"My name is Nikita La Cruz and though I am from a tiny mining village in rural Guyana, I did not know that the field of geology, which is integral to mining, existed. Nearing the end of high school, I was unsure of the career path that I wanted to pursue, but I knew that I loved science (particularly chemistry) and wanted to be a scientist. I started undergrad at Gettysburg College (@gettysburgcollege) in August 2009 and declared as a chemistry major. The following semester, I declared a second major: environmental studies, and during my first class (Intro to Earth Systems Science), I knew that I wanted to be a geologist. Specifically, I wanted to be an economic geologist because I wanted to learn about ore deposits and mining so that I could bring this knowledge back to my home country and work to improve the mining industry there. After finishing my bachelor’s degrees in May 2013, I moved to the University of South Florida (@usouthflorida) to pursue a master’s degree in geology. For my master’s thesis, I synthesized a mineral found in iron meteorites that is hypothesized to be a source of reactive phosphorus that was important for the evolution of life on the early earth. In September 2015, I started my PhD in economic geology at the University of Michigan (@michiganearth). For my dissertation, I studied the chemistry of minerals as a tool for finding new ore deposits and as a way to understand how ore deposits form. While my PhD journey was sometimes tough, I had access to lots of awesome opportunities and resources (e.g., multiple field trips, two internships, lots of networking and outreach, and wellness coaching) that were instrumental in preparing me for the next phase of my life.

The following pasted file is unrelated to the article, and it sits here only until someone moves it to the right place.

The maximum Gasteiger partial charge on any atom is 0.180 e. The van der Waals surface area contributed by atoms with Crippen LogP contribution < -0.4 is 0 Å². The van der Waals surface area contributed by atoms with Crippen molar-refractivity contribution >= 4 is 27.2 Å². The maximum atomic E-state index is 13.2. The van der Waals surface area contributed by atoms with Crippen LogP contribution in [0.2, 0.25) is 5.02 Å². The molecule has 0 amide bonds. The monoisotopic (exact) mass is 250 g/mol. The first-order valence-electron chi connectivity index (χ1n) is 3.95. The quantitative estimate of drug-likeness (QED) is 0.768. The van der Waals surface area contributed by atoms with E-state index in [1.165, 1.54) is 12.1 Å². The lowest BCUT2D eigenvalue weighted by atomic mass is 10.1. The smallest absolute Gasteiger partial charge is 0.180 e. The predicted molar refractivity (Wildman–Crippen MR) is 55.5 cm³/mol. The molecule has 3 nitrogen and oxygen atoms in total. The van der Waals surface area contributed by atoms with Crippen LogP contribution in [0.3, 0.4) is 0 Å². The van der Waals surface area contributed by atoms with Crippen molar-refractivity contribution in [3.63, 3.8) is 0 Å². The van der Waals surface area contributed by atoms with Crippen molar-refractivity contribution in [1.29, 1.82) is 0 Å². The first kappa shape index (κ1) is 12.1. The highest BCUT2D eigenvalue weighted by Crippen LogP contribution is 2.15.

I completed my PhD in September 2019 and moved back home to be closer to my family, and to pursue the goal that I set for myself when I decided that I wanted to be a geologist. I am extremely happy that my job allows me to spend time in the field (jungles and savannahs) and lab working to understand the geology and ore deposit potential of Guyana. Additionally, I am very grateful that I have an opportunity to learn from and collaborate with the current members of the local mining industry, while also being able to mentor the next generation of Guyanese geoscientists."
- Nikita La Cruz (she/her)
LinkedIn: Dr. Nikita La Cruz